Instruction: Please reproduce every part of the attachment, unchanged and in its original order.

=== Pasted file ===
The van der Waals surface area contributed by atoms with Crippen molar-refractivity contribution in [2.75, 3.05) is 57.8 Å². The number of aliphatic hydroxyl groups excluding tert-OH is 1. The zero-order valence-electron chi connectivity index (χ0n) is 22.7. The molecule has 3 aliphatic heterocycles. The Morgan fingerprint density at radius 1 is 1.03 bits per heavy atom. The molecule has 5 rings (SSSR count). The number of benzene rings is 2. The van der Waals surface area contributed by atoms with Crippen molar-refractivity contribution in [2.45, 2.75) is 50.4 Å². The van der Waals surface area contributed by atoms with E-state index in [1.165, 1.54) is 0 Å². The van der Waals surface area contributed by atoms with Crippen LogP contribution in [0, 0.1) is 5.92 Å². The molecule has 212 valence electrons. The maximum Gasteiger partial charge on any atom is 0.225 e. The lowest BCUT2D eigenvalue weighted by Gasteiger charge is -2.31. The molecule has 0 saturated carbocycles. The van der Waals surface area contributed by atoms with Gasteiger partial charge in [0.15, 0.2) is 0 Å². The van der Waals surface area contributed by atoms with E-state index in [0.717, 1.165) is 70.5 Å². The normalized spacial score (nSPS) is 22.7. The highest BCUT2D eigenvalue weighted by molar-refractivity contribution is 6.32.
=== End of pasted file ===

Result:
The van der Waals surface area contributed by atoms with Crippen molar-refractivity contribution in [2.75, 3.05) is 57.8 Å². The number of aliphatic hydroxyl groups excluding tert-OH is 1. The zero-order valence-electron chi connectivity index (χ0n) is 22.7. The molecule has 3 aliphatic heterocycles. The Morgan fingerprint density at radius 1 is 1.03 bits per heavy atom. The molecule has 5 rings (SSSR count). The number of benzene rings is 2. The van der Waals surface area contributed by atoms with Crippen molar-refractivity contribution in [2.45, 2.75) is 50.4 Å². The van der Waals surface area contributed by atoms with E-state index in [1.165, 1.54) is 0 Å². The van der Waals surface area contributed by atoms with Crippen LogP contribution in [0, 0.1) is 5.92 Å². The molecule has 212 valence electrons. The maximum Gasteiger partial charge on any atom is 0.225 e. The lowest BCUT2D eigenvalue weighted by Gasteiger charge is -2.31. The molecule has 0 saturated carbocycles. The van der Waals surface area contributed by atoms with Gasteiger partial charge in [0.15, 0.2) is 0 Å². The van der Waals surface area contributed by atoms with E-state index in [0.717, 1.165) is 70.5 Å². The normalized spacial score (nSPS) is 22.7. The highest BCUT2D eigenvalue weighted by molar-refractivity contribution is 6.32.